Much chatter recently on the subject of high-school cheerleader H.S., in Silsbee, Texas.
Bad things happened to H.S.; those accused – members of the basketball team for which H.S. was a cheerleader – were not charged with rape, but instead plead guilty to misdemeanor assault.
Later, H.S. refused to cheer for them, and was dropped from the cheerleading squad. H.S. & her parents sued the school, with various First and Fourteenth Amendment claims. The judge dismissed all claims, and ordered H.S. to pay the defendants’ court costs: $45,000, more or less.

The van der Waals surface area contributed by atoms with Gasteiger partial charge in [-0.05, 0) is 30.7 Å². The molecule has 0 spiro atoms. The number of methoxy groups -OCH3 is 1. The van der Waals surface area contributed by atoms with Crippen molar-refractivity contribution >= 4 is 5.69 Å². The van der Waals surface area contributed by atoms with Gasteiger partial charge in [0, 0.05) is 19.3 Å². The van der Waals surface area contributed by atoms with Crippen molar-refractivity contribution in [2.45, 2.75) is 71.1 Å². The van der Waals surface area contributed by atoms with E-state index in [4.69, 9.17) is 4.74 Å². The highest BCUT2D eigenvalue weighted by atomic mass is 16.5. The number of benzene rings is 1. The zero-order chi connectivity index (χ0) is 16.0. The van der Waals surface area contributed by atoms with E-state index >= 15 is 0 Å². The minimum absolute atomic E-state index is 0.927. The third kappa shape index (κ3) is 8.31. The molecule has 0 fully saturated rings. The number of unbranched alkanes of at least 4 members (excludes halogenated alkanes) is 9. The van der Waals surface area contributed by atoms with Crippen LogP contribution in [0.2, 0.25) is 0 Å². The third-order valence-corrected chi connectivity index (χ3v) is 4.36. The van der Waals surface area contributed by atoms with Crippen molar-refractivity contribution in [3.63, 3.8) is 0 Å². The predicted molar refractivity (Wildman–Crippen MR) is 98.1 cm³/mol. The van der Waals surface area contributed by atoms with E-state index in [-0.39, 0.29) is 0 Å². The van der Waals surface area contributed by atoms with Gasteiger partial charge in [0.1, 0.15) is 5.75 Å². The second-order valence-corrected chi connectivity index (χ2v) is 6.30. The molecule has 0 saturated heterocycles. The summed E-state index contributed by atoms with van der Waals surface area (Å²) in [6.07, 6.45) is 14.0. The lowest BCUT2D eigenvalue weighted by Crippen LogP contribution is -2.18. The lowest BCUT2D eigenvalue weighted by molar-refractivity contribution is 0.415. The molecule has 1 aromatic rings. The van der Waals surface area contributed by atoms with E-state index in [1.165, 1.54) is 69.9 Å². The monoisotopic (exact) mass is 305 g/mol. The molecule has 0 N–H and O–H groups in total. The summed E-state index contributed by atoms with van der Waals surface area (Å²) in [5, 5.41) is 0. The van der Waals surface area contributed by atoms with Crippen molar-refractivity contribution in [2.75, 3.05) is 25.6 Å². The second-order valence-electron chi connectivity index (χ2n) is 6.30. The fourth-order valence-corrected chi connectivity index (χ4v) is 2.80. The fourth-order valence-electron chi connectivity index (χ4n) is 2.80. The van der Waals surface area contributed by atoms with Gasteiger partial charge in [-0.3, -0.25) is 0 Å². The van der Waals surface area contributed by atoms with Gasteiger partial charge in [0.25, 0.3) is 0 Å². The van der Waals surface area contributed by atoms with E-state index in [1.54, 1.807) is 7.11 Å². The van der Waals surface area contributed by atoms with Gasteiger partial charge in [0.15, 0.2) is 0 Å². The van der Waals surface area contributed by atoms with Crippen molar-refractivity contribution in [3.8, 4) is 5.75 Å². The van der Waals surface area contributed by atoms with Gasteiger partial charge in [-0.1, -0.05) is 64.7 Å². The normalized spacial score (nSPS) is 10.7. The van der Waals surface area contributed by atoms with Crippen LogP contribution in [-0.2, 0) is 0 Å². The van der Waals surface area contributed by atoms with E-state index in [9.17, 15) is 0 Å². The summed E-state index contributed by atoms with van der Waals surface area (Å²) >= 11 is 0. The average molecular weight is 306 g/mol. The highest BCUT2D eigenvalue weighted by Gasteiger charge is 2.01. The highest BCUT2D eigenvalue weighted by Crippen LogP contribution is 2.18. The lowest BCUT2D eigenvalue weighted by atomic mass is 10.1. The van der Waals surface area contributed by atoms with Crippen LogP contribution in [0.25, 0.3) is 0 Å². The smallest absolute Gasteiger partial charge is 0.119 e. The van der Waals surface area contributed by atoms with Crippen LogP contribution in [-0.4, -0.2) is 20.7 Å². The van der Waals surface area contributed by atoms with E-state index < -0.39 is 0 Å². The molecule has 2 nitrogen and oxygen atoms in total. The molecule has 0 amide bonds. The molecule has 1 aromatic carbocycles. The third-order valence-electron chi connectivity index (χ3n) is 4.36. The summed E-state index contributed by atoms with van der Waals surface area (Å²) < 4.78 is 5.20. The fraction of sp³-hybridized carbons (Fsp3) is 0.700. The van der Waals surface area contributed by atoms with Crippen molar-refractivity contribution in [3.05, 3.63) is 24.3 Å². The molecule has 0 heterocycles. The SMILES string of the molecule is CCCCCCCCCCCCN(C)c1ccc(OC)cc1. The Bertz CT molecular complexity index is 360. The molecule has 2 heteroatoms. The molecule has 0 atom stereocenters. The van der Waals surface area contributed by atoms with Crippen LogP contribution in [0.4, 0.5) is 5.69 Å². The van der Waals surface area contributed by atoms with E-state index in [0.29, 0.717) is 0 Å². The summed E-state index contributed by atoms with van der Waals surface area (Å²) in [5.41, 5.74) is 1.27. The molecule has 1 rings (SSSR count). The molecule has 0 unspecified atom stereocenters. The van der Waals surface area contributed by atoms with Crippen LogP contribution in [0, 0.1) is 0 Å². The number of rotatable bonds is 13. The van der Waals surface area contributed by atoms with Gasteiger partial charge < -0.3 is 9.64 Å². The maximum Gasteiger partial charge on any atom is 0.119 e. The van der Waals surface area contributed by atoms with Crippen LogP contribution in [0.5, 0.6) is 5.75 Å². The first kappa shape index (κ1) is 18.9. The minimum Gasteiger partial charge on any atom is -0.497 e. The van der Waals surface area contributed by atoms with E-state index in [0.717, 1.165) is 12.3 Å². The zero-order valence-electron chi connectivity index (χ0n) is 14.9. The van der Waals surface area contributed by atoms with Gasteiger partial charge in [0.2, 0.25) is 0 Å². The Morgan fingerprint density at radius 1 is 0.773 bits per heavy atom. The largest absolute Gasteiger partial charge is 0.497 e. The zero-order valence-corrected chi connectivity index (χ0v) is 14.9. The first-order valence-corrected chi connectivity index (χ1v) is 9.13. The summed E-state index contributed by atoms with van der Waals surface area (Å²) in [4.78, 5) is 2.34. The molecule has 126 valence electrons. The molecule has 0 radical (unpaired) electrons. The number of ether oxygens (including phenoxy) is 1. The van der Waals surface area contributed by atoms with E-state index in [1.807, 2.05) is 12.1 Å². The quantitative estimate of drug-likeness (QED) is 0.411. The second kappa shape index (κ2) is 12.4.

The 5th Circuit Court of Appeals recently affirmed the dismissal, which means H.S. is on the hook for $45,000.
Amid all the long-on-emotion, short-on-reason outrage – She was raped! Why is she being punished like this? – it seems no one is bothering to read the court’s opinion. It’s not hard to find (it’s here), and it’s only six pages long. I read it just now, and there’s nothing to disagree with.
The lesson here: be careful in pressing First (and/or Fourteenth) Amendment claims. Courts take that kind of thing very seriously. As they should.
(I’ve seen nothing to suggest H.S. has pursued civil claims against her attackers. I am not a lawyer, but I imagine she’d be on much safer ground there.)